As for OP, I would tread carefully and be twice as sure stuff is in writing. That kind of behavior is a big red flag to me, personally.

 

 

 

Sent from my PC36100 using Tapatalk 2

 

 

Bigger issue than the insurance is how the dock seems to flip flop so much.  He is playing with your life, and seems to be a bit bipolar. These do not make good supervising physicians nor good bosses

 

 

 

 

 

^^^  Why would I as a future employer want to pay to cover malpractice for a different employer/time period?  Seems to me it would be so much easier for folks to get their own occurrence policy, have the employer pay for it, and then you don't have to worry about a tail.  I still don't think folks understand the difference between the two types.

 

 

 

In a perfect world we would all have an occurrence policy, but that is expensive, I pay close to $6000 for mine and that is without touching an ER or OR without any procedures.  As a new grad there is discounted policies out there, but realistically it is the responsibility of your employer to provide your malpractice insurance.

 

 

 

 

 

 

 

 

 

 

 

 

 

 

 

 

 

 

 

I think you did fine in the negotiation, remember it is just business. It does provide a glimpse into their reaction and "honor" so to speak. If it looks like a good job, make sure you get everything in writing, take it, learn as much as you can, and if he is a total failure as a supervising physician get a different job after a couple years. It is interesting that they just had their third provider leave, does not sound like a good environment.

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The occurrence cost is dependent, as you all know, on risk stratification based upon practice setting, as it is with a claims-made policy.  Mine is under $1K annually and I keep it regardless of employer coverage because I wish to have someone look out for MY best interest (legal coverage) as opposed to that of the deeper pockets of the practice setting.  V, I understand the comments about asking for the tail and how the tail works.  If you can get them to pay for it, have at it and I think that you have negotiated well in that regard.  It would be interesting to know what the cost comparison is across the spectrum of risk stratifications (I-IV) and whether or not there is a break even point on having occurrence based versus claims-made, factoring in the tail-coverage.  I've never had a tail-coverage need so I have no idea what the cost is though I would assume it would be greater than the equivalent of one years premium.  My misunderstanding was the assumption that it was a common occurrence to have an employer pick up the cost of a tail coverage when you are leaving their employment.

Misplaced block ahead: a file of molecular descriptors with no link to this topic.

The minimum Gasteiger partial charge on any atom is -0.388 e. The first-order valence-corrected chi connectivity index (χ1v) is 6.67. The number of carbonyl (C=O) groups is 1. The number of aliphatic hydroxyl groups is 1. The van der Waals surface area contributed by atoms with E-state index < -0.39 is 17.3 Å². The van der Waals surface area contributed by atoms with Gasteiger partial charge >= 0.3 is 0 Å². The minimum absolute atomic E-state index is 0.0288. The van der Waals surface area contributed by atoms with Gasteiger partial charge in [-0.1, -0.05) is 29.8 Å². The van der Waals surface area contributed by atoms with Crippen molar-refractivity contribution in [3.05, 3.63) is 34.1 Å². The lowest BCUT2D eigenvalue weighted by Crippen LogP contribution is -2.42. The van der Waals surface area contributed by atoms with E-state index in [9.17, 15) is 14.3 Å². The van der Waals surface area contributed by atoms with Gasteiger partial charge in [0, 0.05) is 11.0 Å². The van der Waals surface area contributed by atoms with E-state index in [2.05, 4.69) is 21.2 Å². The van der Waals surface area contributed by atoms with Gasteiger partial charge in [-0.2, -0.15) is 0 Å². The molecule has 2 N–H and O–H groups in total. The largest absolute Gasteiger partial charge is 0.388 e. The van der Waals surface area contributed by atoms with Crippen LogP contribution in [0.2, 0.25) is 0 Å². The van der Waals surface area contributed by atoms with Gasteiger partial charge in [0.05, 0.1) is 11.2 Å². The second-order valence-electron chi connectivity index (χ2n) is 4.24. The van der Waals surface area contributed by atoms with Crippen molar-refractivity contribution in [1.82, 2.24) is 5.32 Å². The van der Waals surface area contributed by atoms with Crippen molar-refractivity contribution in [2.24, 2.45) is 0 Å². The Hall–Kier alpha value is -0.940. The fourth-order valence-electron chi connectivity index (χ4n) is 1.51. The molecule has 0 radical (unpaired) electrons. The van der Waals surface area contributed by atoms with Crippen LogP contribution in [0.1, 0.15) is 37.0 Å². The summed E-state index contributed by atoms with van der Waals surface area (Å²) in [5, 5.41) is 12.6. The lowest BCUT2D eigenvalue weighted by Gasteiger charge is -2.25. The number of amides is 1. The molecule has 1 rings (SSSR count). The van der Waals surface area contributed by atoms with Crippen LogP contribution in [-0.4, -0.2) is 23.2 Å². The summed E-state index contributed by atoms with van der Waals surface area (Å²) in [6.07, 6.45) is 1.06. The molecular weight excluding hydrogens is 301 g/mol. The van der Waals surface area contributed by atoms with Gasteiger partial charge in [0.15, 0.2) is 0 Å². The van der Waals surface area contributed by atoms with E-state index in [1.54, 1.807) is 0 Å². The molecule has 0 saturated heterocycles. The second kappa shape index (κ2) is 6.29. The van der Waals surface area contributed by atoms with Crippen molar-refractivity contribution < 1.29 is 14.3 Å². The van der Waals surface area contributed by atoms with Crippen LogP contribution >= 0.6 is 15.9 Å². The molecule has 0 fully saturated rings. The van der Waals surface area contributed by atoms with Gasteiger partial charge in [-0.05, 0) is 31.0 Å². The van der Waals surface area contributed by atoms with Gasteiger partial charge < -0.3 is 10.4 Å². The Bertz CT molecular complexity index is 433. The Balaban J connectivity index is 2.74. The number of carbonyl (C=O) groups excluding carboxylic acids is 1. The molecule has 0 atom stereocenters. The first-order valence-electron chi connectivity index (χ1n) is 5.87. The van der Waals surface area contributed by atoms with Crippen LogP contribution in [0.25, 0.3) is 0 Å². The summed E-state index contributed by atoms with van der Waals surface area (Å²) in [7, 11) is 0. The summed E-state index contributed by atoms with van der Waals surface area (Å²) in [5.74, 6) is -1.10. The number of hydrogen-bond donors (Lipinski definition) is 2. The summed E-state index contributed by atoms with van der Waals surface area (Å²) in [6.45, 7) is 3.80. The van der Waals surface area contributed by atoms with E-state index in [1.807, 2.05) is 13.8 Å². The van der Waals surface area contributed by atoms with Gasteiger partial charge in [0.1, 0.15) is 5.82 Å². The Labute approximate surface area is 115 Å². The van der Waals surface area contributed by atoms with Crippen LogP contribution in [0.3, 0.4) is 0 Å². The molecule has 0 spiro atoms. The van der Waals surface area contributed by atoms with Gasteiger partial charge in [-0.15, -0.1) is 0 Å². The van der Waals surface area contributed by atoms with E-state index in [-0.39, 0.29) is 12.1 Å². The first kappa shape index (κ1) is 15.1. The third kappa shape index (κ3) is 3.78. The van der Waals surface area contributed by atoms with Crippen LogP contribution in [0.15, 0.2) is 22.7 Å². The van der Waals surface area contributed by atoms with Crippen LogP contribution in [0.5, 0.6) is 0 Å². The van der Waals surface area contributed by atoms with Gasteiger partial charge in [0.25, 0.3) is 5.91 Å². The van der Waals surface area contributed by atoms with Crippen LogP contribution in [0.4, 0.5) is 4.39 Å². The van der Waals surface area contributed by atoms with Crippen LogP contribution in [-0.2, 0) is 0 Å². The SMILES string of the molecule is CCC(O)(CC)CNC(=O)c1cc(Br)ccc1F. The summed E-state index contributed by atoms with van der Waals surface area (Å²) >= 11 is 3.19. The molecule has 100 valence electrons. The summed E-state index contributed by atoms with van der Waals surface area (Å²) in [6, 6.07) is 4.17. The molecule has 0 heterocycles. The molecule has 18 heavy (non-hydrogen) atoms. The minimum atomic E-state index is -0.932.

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under 1K for occurrence?

What are your limits?

 

That is crazy cheap - who it writing it so I can have them quote my policy!

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$100/$300K, Cat. I (office based primary care), Marsh (Seabury & Smith), occurrence based.  Annual premium $984.  Texas has had tort reform so I'm "only" out $250K max/occurrence due to exclusion of "pain/suffering".  Minimal coverage to keep target off back (no assets that can be claimed in an award, i.e.-house, one of two vehicles are protected, as are all retirement accounts as I recall).  This policy was used with past position which was also said to be covered by umbrella for department (local gov't).  Moving to VA, malpractice coverage won't be needed.  May keep it since it's good through Jan. in case I have a mental meltdown and decide to moonlight (can't imagine doing that).  Since I'm no longer hospital/free-standing clinic based there are no institutional mandated minimum coverage amounts.

 

If not mistaken, I think AAPA endorses this bunch at present, though I hooked up with them before AAPA did.  Wife has hers through them (dental hygiene).  You don't want to even begin to guess what her premium is for $1/3 million (less than $100/yr.).